Before arthritis, I put everything I had into my super-loud, super- rubato version of “I Write the Songs,” out-schmaltzing Manilow himself. I binged. I loved Chopin and the songs from Free to Be...You and Me. I whizzed through “Dr. Gradus ad Parnassum” and Dire Straits. I could sight-read anything. I have perfect pitch.
We had a rule that I couldn’t play piano during prime-time TV hours, when my brothers were trying to watch The A-Team or my dad was watching Monday Night Football. So I’d take a bath and change into my nightgown and sit on the brown tweed couch and watch along, fingering the theme songs on a phantom keyboard on the arm of the couch or my legs, or penning compositions on my manuscript paper, insipid little exercises I labeled “Sonata,” ignorant of what makes a sonata a sonata. And then I’d try to squeeze in another half hour before bed, my long, wet hair stuck to my back inside the neck of my nightgown (no time for combing, just spray in some detangler).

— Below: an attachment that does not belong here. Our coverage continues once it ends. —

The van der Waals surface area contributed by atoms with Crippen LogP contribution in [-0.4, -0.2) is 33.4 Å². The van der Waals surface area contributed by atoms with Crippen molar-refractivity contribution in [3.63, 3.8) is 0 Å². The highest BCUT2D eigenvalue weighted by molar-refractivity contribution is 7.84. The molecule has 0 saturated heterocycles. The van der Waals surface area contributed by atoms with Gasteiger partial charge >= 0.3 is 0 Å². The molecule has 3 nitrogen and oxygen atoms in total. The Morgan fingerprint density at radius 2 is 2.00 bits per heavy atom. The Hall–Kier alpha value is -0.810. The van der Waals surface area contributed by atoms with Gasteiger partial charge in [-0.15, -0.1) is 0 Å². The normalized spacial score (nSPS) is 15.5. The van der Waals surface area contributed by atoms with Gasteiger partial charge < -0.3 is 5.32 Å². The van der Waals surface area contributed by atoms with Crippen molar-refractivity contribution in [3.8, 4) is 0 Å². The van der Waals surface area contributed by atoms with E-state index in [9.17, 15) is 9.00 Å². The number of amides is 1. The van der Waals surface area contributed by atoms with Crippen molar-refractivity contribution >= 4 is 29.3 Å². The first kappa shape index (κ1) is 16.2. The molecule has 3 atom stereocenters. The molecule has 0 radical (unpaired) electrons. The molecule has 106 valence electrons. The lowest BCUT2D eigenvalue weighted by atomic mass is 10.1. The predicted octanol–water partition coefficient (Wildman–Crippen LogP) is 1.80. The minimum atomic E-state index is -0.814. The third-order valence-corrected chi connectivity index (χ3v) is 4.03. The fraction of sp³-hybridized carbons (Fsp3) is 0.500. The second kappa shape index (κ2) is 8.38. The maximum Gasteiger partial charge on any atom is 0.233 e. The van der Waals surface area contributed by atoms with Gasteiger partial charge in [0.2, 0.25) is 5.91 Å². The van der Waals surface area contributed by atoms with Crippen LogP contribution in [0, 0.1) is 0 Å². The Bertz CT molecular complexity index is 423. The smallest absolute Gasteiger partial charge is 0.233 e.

I binged on the sheet music we had so much of, pulling out songbooks and folios and anthologies, playing through them cover to cover and moving on. Once, my mother scolded me for leaving my sheet music—much of it hers, or my sister’s, or my grandmothers’—in a mess all over the floor. “You wouldn’t do that if you really cared about music,” she yelled.
I ran to my room and, imitating the cadence of the prose I’d found in my biographies and correspondence of Mozart, scribbled in my diary, “My love for music has been denied.”